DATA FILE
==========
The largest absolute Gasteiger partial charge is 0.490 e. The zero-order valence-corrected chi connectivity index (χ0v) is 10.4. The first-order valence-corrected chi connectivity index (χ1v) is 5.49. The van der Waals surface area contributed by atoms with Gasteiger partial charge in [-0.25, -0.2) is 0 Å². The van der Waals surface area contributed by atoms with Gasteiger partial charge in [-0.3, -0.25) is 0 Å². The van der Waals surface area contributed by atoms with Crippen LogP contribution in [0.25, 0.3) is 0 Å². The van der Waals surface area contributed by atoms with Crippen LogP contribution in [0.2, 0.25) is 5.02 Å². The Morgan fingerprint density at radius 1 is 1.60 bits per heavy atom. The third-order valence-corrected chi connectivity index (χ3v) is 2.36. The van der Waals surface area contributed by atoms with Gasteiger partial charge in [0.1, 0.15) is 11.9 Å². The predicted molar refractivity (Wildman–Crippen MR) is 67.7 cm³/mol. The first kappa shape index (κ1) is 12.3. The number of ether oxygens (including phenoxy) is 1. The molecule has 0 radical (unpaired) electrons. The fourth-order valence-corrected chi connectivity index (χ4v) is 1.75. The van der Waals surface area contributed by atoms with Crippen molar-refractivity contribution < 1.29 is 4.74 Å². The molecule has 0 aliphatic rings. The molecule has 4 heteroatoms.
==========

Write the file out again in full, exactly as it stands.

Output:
The largest absolute Gasteiger partial charge is 0.490 e. The zero-order valence-corrected chi connectivity index (χ0v) is 10.4. The first-order valence-corrected chi connectivity index (χ1v) is 5.49. The van der Waals surface area contributed by atoms with Gasteiger partial charge in [-0.25, -0.2) is 0 Å². The van der Waals surface area contributed by atoms with Gasteiger partial charge in [-0.3, -0.25) is 0 Å². The van der Waals surface area contributed by atoms with Crippen LogP contribution in [0.25, 0.3) is 0 Å². The van der Waals surface area contributed by atoms with Crippen LogP contribution in [0.2, 0.25) is 5.02 Å². The Morgan fingerprint density at radius 1 is 1.60 bits per heavy atom. The third-order valence-corrected chi connectivity index (χ3v) is 2.36. The van der Waals surface area contributed by atoms with Gasteiger partial charge in [0.1, 0.15) is 11.9 Å². The predicted molar refractivity (Wildman–Crippen MR) is 67.7 cm³/mol. The first kappa shape index (κ1) is 12.3. The number of ether oxygens (including phenoxy) is 1. The molecule has 0 radical (unpaired) electrons. The fourth-order valence-corrected chi connectivity index (χ4v) is 1.75. The van der Waals surface area contributed by atoms with Crippen molar-refractivity contribution < 1.29 is 4.74 Å². The molecule has 0 aliphatic rings. The molecule has 4 heteroatoms.